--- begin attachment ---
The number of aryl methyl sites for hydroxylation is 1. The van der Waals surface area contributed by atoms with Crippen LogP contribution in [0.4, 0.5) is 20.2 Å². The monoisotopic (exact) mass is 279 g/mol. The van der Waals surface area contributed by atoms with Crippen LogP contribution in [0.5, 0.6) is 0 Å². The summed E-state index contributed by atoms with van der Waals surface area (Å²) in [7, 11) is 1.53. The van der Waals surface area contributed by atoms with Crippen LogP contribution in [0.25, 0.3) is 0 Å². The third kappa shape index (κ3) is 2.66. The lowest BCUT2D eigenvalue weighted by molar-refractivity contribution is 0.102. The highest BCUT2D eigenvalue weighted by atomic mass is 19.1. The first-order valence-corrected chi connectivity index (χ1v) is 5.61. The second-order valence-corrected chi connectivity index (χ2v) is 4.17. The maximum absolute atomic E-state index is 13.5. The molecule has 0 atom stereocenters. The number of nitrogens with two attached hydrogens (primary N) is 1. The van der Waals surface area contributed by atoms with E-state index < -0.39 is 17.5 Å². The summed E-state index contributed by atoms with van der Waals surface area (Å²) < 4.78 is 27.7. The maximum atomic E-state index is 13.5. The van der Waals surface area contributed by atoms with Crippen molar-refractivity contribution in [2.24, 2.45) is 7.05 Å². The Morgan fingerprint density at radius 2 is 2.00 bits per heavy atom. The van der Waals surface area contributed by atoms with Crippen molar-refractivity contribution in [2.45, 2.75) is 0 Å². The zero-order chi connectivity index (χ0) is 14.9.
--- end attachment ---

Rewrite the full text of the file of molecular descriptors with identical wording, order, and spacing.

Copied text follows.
The number of aryl methyl sites for hydroxylation is 1. The van der Waals surface area contributed by atoms with Crippen LogP contribution in [0.4, 0.5) is 20.2 Å². The monoisotopic (exact) mass is 279 g/mol. The van der Waals surface area contributed by atoms with Crippen LogP contribution in [0.5, 0.6) is 0 Å². The summed E-state index contributed by atoms with van der Waals surface area (Å²) in [7, 11) is 1.53. The van der Waals surface area contributed by atoms with Crippen LogP contribution in [0.25, 0.3) is 0 Å². The third kappa shape index (κ3) is 2.66. The lowest BCUT2D eigenvalue weighted by molar-refractivity contribution is 0.102. The highest BCUT2D eigenvalue weighted by atomic mass is 19.1. The first-order valence-corrected chi connectivity index (χ1v) is 5.61. The second-order valence-corrected chi connectivity index (χ2v) is 4.17. The maximum absolute atomic E-state index is 13.5. The molecule has 0 atom stereocenters. The number of nitrogens with two attached hydrogens (primary N) is 1. The van der Waals surface area contributed by atoms with E-state index < -0.39 is 17.5 Å². The summed E-state index contributed by atoms with van der Waals surface area (Å²) < 4.78 is 27.7. The maximum atomic E-state index is 13.5. The van der Waals surface area contributed by atoms with Crippen molar-refractivity contribution in [2.24, 2.45) is 7.05 Å². The Morgan fingerprint density at radius 2 is 2.00 bits per heavy atom. The van der Waals surface area contributed by atoms with Crippen molar-refractivity contribution in [2.45, 2.75) is 0 Å². The zero-order chi connectivity index (χ0) is 14.9.